other  words, there was no statute or court  rule  that
provided   a   standard  for  choosing  one   type   of
disposition over another.1
          To  fill this legislative vacuum, this  Court
exercised  its common-law power to announce a  standard
that  would  govern  the  superior  courts  choice   of
disposition:
     
          We  therefore  recognize  the  standards
     promulgated  by the IJA-ABA Juvenile  Justice
     Standards  Project,  Standards  Relating   to
     Dispositions  (tentative draft  1977)  ...  .
     Under  [these]  Standards,  the  court   must
     consider    and   reject   less   restrictive
     alternatives  prior  to  imposition  of  more
     restrictive alternatives.  Further, the state
     has   the   burden  of  proving   that   less
     restrictive alternatives are inappropriate by
     a   preponderance  of  the   evidence.    See
     Standards,  2.1 and commentary at 34-35.  The
     court  must  enter specific written  findings
     why  the  less  restrictive alternatives  are
     inappropriate  in  a given  case,  and  those
          findings must be supported by a preponderance
     of the evidence.  Id. at 37-38.
     
     R.P.,  718  P.2d  at  169  (emphasis  in  the
     original).
               In    an    accompanying   footnote
     (footnote  1), this Court declared  that  the
     goals  of disposition in juvenile delinquency
     proceedings were different from the goals  of
     sentencing in adult criminal proceedings.  We
     stated:
     
     In  adult criminal proceedings, the goal
of  rehabilitation is generally considered on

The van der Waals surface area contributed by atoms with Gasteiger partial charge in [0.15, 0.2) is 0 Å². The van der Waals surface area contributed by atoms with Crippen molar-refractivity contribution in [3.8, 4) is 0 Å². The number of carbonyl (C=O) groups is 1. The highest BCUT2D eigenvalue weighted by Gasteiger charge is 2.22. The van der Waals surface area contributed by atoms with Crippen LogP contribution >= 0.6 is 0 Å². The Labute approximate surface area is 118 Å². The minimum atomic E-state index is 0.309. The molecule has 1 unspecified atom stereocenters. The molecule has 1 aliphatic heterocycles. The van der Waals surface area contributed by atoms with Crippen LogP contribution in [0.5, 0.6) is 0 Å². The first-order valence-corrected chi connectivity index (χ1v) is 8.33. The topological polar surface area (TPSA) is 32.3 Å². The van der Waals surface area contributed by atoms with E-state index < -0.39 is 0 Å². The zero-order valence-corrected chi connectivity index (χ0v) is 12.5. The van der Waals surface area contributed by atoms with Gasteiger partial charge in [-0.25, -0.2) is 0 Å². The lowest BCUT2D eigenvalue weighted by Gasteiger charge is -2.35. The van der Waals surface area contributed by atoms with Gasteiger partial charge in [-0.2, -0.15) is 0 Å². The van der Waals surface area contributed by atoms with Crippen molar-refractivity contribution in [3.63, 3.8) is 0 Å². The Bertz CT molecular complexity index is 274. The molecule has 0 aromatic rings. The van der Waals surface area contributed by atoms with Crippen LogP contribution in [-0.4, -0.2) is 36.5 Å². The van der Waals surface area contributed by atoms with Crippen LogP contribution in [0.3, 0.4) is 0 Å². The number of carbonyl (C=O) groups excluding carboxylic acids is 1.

equal  footing  with other sentencing  goals.
See  State  v.  Chaney,  477  P.2d  441,  444
(Alaska    1970).    However,   in   juvenile
dispositions,  the goal of rehabilitation  is
of paramount importance.  See In re Aline D.,
...  121  Cal.Rptr.  817,  536  P.2d  65,  70
([Cal.] 1975).  Consequently, to further  the
goal of rehabilitation, the IJA-ABA Standards
create   a   presumption  against  coercively
removing a child from his or her home in  all
but extreme cases.  See Standards,  3.3 B  at
61.

          For present purposes, the important
thing to note about the preceding footnote is
that,  again,  this Court was exercising  our
common-law  power to declare the law  in  the
absence of a governing statute or court rule.
When   we   declared   that   the   goal   of
rehabilitation    is   ...    paramount    in
delinquency proceedings, we did not cite  any
Alaska  statute  or court  rule;  rather,  we
cited  a  decision of the California  Supreme
Court   a  decision that, of course,  has  no
binding  power  in Alaska court  proceedings.
And  when  we  declared  that  there  was   a
presumption  against  coercively  removing  a
child from his or her home in all but extreme
cases,  we cited the ABA Standards  again,  a
non-binding  source.  In effect,  this  Court
was  saying that we were persuaded  to  adopt
these  standards as the law that would govern
future Alaska delinquency proceedings.
          But after our decision in R.P., the
supreme court enacted Delinquency Rule  11(e)
and  the  legislature enacted  AS  47.12.140.
Between  them,  this  court  rule  and   this
statute  address  the  same  issues  that  we
addressed in R.P.:  (a) defining the goals of
a   juvenile  delinquency  disposition;   (b)
specifying  the test that the superior  court
must  use  when choosing among the  types  of
disposition  authorized  by  AS  47.12.120(b)
(i.e.,   the  least  restrictive  alternative
test);  and  (c) identifying  the  burden  of
proof  that applies to the question of  which
level of disposition is the least restrictive
feasible alternative.
          Now  that  Alaska has a court  rule
and a statute that govern these matters, this
court rule and this statute have replaced any
contrary  common-law  rule  that  this  Court
announced in R.P. and J.H..  As we  noted  in
Dominguez  v.  State,  181  P.3d  1111,  1114
(Alaska App. 2008), [W]hen a statute or court